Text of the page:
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Relationship among Dysfunctional Career Thoughts, Interest Profile Elevation, and Ability Self-Estimates

Title: The Relationship among Dysfunctional Career Thoughts, Interest Profile Elevation, and Ability Self-Estimates.
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Name(s): Kronholz, Julia, author
Osborn, Debra S., 1968-, professor directing dissertation
Guthrie, Kathy L., university representative
Lenz, Janet G., 1953-, committee member
Sampson, James P., committee member
Florida State University, degree granting institution
College of Education, degree granting college
Department of Educational Psychology and Learning Systems, degree granting department
Type of Resource: text
Genre: Text
Doctoral Thesis
Issuance: monographic
Date Issued: 2016
Publisher: Florida State University
Place of Publication: Tallahassee, Florida
Physical Form: computer
online resource
Extent: 1 online resource (162 pages)
Language(s): English
Abstract/Description: This study used the Career Thoughts Inventory (CTI; Sampson et al., 1996b) and the Self-Directed Search, 5th Edition (SDS; Holland & Messer, 2013) to examine the relationships among dysfunctional career thoughts, interest profile elevation, and ability self-estimates among a population of individual career counseling clients. The sample included undergraduate, graduate, and community members seeking individual counseling at a university career center (N=86). The CTI was used as a measure dysfunctional career thoughts, specifically, decision-making confusion and commitment anxiety. The SDS was used as a measure of interest profile elevation and ability self-estimates. Multiple regression analyses found significant relationships among decision-making confusion, commitment anxiety, interest profile elevation, and ability self-estimates. Results indicated that dysfunctional career thoughts captured 16% of variance in interest profile elevation and 12.6% of variance in ability self-estimates. A MANOVA analysis was performed to determine differences in level of dysfunctional career thoughts (high, moderate, and low) in terms of interest profile elevation and ability self-estimates. Results revealed non-significant differences and thus further analyses were not performed. A discussion of the findings is offered, which includes examination of the results and possible confounds or limitations. Implications for theory, research, practice and policy are discussed, in addition to suggestions for future research.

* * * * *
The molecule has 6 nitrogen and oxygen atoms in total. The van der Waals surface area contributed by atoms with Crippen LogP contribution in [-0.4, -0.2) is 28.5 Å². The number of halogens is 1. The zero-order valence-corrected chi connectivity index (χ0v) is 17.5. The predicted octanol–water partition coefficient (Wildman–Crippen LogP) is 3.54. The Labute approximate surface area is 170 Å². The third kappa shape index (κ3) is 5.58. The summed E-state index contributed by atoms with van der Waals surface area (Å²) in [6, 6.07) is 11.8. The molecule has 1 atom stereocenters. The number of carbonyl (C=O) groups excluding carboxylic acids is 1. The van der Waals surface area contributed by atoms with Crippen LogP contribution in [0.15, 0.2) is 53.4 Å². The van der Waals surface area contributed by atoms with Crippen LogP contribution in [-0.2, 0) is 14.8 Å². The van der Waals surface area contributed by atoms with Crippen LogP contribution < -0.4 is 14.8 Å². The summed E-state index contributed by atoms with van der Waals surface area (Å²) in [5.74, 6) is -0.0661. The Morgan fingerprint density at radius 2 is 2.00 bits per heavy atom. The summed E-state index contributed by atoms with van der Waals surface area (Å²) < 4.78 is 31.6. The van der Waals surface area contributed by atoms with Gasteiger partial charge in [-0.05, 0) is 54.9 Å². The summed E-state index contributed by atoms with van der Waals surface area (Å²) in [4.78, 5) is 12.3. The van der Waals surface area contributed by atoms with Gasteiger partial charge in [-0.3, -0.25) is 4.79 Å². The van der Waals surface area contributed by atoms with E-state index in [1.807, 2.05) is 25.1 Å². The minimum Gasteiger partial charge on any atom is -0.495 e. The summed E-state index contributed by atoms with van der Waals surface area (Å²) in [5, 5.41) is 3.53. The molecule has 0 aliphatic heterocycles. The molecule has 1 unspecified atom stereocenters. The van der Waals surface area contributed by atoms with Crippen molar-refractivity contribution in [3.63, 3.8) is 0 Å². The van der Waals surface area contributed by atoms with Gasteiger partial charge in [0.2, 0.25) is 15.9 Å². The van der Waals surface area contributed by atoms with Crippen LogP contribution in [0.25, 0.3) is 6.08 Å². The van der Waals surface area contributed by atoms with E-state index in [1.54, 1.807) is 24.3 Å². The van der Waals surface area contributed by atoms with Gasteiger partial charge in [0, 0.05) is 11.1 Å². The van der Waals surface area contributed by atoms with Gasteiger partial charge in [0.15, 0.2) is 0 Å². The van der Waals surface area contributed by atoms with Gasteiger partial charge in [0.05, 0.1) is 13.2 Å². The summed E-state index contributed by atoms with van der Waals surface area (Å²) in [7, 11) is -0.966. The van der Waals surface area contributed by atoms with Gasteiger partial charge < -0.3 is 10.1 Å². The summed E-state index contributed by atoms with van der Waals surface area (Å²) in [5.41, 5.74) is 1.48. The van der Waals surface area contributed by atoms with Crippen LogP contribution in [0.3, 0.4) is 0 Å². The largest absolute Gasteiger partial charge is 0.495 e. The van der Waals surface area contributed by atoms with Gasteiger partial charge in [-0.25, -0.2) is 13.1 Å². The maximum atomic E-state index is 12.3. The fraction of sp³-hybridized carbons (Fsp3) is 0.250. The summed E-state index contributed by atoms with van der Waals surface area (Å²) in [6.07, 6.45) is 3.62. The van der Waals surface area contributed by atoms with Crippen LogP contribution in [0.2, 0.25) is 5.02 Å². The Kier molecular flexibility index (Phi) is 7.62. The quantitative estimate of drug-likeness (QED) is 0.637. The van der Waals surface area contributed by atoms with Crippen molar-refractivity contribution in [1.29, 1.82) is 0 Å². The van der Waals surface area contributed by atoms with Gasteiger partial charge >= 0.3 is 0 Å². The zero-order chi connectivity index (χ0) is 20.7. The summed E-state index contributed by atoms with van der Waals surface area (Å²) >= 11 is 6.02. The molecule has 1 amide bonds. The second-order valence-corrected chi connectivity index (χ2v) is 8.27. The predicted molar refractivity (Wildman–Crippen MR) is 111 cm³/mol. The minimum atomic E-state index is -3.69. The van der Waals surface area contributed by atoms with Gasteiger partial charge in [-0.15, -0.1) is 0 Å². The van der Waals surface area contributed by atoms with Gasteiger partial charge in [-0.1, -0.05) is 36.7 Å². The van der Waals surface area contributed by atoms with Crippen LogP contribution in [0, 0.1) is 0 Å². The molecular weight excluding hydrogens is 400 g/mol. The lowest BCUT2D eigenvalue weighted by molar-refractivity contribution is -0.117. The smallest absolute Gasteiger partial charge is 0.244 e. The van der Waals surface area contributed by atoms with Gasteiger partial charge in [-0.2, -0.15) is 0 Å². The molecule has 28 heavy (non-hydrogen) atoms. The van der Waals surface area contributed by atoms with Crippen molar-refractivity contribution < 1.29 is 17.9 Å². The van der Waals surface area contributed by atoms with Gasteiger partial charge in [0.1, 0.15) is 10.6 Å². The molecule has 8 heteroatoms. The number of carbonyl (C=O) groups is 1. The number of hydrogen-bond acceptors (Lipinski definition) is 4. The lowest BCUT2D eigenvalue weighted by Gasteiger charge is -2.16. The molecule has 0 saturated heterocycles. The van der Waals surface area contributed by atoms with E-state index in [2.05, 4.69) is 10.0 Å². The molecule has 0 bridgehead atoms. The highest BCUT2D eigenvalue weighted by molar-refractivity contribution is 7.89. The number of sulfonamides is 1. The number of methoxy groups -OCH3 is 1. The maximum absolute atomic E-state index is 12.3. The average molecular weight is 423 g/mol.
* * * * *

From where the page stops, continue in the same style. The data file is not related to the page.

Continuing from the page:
Identifier: FSU_SUMMER2017_Kronholz_fsu_0071E_13674 (IID)
Submitted Note: A Dissertation submitted to the Department of Educational Psychology and Learning Systems in partial fulfillment of the Doctor of Philosophy.
Degree Awarded: Fall Semester 2016.
Date of Defense: December 7, 2016.
Keywords: ability self estimates, Career Thoughts Inventory, dysfunctional career thoughts, interest profile elevation, Self Directed Search
Bibliography Note: Includes bibliographical references.
Advisory Committee: Debra Osborn, Professor Directing Dissertation; Kathy Guthrie, University Representative; Janet Lenz, Committee Member; James Sampson, Jr., Committee Member.
Subject(s): Psychology
Persistent Link to This Record: http://purl.flvc.org/fsu/fd/FSU_SUMMER2017_Kronholz_fsu_0071E_13674
Owner Institution: FSU

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Kronholz, J. (2016). The Relationship among Dysfunctional Career Thoughts, Interest Profile Elevation, and Ability Self-Estimates. Retrieved from http://purl.flvc.org/fsu/fd/FSU_SUMMER2017_Kronholz_fsu_0071E_13674